IRENA A. HEINDL, M.D.; BERNHARD G. ANDERSON, M.D.; RICHARD DUFFICY FRIEDLANDER, M.D., F.A.C.P.
In 1941 Rhoads and Fitz-Hugh1 described the first case of hypoprothrombinemia in which the previously accepted causes of vitamin K deficiency, i.e., liver damage and impaired intestinal absorption, seemed to play no major rôle. Thus, they established a new subgroup of the hemorrhagic disorders, namely, idiopathic hypoprothrombinemia. Since then, several similar cases2, 3, 4, 5, 6, 7, 8 have been reported, differing somewhat from one another, but all with a prolonged prothrombin time. The present case report is added to the small group already in the literature because of the dramatic response to large doses of vitamin K.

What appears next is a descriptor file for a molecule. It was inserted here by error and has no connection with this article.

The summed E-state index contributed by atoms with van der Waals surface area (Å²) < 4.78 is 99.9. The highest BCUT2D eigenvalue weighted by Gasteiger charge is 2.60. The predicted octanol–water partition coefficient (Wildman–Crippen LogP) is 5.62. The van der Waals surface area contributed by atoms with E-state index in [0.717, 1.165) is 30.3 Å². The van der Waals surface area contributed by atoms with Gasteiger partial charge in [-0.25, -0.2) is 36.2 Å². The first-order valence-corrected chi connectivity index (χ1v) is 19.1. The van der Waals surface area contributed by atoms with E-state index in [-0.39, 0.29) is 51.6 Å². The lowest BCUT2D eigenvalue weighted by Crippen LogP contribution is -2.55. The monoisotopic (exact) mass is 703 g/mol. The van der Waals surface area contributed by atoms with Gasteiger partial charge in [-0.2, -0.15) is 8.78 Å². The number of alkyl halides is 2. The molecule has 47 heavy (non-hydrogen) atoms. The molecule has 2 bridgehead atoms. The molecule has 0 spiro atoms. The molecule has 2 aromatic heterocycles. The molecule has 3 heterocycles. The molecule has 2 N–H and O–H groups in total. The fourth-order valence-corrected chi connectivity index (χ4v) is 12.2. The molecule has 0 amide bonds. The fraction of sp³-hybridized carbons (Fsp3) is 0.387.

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HEINDL IA, ANDERSON BG, FRIEDLANDER RD. ACUTE IDIOPATHIC HYPOPROTHROMBINEMIA, RESPONSE TO MASSIVE DOSES OF VITAMIN K(ACUTE IDIOPATHIC HYPOPROTHROMBINEMIA, RESPONSE TO MASSIVE DOSES OF VITAMIN K*). Ann Intern Med. 1948;29:347–356. doi: 10.7326/0003-4819-29-2-347
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Published: Ann Intern Med. 1948;29(2):347-356.
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Print ISSN: 0003-4819 | Online ISSN: 1539-3704
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